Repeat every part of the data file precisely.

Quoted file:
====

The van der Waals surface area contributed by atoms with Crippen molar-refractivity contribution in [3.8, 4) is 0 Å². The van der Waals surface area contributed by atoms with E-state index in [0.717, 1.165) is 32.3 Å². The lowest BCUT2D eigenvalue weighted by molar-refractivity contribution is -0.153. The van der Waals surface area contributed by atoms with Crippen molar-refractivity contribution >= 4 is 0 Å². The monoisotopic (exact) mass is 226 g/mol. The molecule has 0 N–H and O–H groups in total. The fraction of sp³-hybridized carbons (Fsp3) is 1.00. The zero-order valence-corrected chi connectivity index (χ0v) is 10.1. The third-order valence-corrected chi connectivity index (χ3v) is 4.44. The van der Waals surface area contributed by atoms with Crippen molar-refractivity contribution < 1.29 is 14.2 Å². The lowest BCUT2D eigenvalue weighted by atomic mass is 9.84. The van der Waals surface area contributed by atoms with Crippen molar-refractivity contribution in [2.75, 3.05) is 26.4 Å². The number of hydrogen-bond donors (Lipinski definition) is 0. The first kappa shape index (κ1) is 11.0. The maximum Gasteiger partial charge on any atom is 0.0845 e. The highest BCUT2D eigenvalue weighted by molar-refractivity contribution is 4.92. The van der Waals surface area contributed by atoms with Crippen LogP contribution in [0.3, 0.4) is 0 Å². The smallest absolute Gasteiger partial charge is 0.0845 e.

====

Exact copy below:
The van der Waals surface area contributed by atoms with Crippen molar-refractivity contribution in [3.8, 4) is 0 Å². The van der Waals surface area contributed by atoms with E-state index in [0.717, 1.165) is 32.3 Å². The lowest BCUT2D eigenvalue weighted by molar-refractivity contribution is -0.153. The van der Waals surface area contributed by atoms with Crippen molar-refractivity contribution >= 4 is 0 Å². The monoisotopic (exact) mass is 226 g/mol. The molecule has 0 N–H and O–H groups in total. The fraction of sp³-hybridized carbons (Fsp3) is 1.00. The zero-order valence-corrected chi connectivity index (χ0v) is 10.1. The third-order valence-corrected chi connectivity index (χ3v) is 4.44. The van der Waals surface area contributed by atoms with Crippen molar-refractivity contribution < 1.29 is 14.2 Å². The lowest BCUT2D eigenvalue weighted by atomic mass is 9.84. The van der Waals surface area contributed by atoms with Crippen molar-refractivity contribution in [2.75, 3.05) is 26.4 Å². The number of hydrogen-bond donors (Lipinski definition) is 0. The first kappa shape index (κ1) is 11.0. The maximum Gasteiger partial charge on any atom is 0.0845 e. The highest BCUT2D eigenvalue weighted by molar-refractivity contribution is 4.92. The van der Waals surface area contributed by atoms with Crippen LogP contribution in [0.3, 0.4) is 0 Å². The smallest absolute Gasteiger partial charge is 0.0845 e.